The solution? Have a few new outlets installed by professionals in the places you need them, if possible, or alternatively, change up the interior decoration in your home so that more outlets are used regularly and none are overloaded. Of course, the best way to prevent this is to plan ahead and have outlets installed in the right places, to begin with, but this is often tricky if you've lived in the same home for years and you're not planning a massive home renovation any time soon.
8. Any time is a good time to add chemicals in the pool
A swimming pool is a luxury that requires quite a lot of upkeep - from regular water checks, filter maintenance, to collecting any fallen leaves, and of course, adding chemicals regularly to ensure the water is clean and germ-free. Well, it turns out that there is some confusion regarding that last part in particular, with many pool owners adding the chemicals into the pool during daytime, which is a big no-no, especially if you're adding chlorine. That’s because some of these chemicals can degrade when exposed to the UV rays of the sun and become less effective, so make sure to add them in during the evening instead.
9. The exhaust fan in the bathroom requires no regular maintenance
Unfortunately, your bathroom exhaust fan isn't immune to dust and mildew accumulation either, and if not cleaned regularly, it, too, can become less effective and promote the growth of mold in your bathroom. Luckily, cleaning the bathroom fan is easy - simply turn off the fan switch at the circuit breaker for your own safety, remove and clean the cover of the fan and let it dry, and finally vacuum the cover and grille both inside and out. Repeat these steps once or twice a year.
10. Your dishwasher is self-cleaning
One would think that a dishwasher is self-cleaning. After all, it cleans the dishes. Alas, that’s not quite how it works, as a lot of dirt, grime, and mineral buildup can actually collect in your dishwasher over time. All this harmful residue will ultimately make your dishwasher smell awful and do a worse job at getting your dishes clean, too.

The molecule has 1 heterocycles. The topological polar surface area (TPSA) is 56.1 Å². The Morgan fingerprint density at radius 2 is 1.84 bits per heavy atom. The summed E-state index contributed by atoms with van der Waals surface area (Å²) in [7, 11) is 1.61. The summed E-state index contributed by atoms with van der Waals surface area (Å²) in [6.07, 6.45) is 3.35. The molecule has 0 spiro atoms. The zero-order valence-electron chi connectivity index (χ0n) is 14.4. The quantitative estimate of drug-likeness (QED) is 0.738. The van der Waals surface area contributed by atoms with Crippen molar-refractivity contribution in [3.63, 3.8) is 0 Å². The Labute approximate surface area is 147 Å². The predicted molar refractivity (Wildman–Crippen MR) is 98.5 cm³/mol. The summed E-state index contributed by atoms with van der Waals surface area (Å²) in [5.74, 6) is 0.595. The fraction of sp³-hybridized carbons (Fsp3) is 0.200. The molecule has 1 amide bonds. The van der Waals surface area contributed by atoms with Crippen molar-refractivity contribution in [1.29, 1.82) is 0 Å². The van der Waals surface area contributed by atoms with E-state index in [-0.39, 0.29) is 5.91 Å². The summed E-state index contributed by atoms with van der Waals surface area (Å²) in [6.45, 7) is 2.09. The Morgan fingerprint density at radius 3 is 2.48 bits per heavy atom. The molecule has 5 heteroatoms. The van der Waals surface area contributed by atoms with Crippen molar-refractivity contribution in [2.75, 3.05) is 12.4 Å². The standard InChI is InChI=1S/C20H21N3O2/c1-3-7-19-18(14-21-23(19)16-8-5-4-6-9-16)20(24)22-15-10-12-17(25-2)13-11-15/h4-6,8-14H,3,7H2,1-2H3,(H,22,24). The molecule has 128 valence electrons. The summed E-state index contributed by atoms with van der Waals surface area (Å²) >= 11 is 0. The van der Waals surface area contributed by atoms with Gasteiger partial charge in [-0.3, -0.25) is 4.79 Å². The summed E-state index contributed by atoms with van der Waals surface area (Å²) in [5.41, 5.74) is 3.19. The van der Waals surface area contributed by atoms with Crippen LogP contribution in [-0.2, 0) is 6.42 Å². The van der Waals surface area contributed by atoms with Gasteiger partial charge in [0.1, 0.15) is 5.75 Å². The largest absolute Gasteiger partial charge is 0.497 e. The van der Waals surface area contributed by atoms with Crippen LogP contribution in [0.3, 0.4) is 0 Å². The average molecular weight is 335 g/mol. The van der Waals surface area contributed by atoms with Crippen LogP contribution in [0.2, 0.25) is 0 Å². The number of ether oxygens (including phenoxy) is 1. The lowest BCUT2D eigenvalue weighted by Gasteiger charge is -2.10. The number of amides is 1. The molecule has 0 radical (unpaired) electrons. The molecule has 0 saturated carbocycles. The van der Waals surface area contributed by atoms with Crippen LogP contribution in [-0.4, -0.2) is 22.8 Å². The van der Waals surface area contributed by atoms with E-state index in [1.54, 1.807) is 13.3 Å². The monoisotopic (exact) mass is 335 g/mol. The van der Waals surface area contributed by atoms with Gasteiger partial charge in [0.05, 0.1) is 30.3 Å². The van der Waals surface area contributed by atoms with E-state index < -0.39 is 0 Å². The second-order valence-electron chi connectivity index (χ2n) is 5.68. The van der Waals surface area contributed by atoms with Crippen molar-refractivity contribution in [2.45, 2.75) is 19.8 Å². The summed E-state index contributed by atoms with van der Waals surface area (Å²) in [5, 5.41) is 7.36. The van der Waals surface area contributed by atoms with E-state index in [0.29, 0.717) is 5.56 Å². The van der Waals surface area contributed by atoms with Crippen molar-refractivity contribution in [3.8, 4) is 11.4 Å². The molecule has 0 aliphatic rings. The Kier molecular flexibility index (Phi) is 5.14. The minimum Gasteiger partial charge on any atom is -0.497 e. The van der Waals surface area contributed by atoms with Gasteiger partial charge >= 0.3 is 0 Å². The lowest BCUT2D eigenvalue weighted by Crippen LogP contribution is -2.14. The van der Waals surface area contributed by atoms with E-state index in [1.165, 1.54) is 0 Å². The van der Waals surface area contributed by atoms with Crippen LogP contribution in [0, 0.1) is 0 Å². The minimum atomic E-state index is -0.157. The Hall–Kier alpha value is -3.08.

Luckily, cleaning it won't take any longer than 15 minutes twice a year and is quite easy: just remove the racks, and clean the detergent dispenser, the inside part under the door, and the gasket, as well as the sprayer arms with some kitchen cleaner, and you're done. You can also do a vinegar rinse. For a detailed explanation of how to do so and how clean your dishwasher in general, read our article How to Clean and Maintain Your Dishwasher Step By Step.
11. All asbestos must be removed from your home
It's no secret that asbestos, a toxic material that can infiltrate the lungs and cause long-term damage and chronic lung issues, has been widely used in homes until 1978 when it was finally banned. This means that many homes built before that time may actually contain asbestos. According to the United States Environmental Protection Agency (EPA), however, that doesn't mean that you should get rid of all the asbestos in your home, as it only poses a health risk when it can be crumbled, releasing the dangerous fibers that are then inhaled.
The EPA states the following, “If building materials in your home aren’t damaged and won’t be disturbed, you do not need to have your home tested for asbestos. Material that is in good condition and will not be disturbed (by remodeling, for example) should be left alone.”
12. Turning off the air conditioner is the best way to save electricity
Do you think that turning off the air conditioner when you leave the home will help you cut down on the electricity bill? Many people think exactly that, but it's not quite true. This is because the air conditioner will have to start from scratch every time you turn it off, essentially working more and spending more energy than it would otherwise to get to the desired temperature in the house. Instead, experts suggest simply adjusting the thermostat to 5-10 degrees warmer when you're about to leave your home and setting it back to the desired temperature when you get back to really save some money.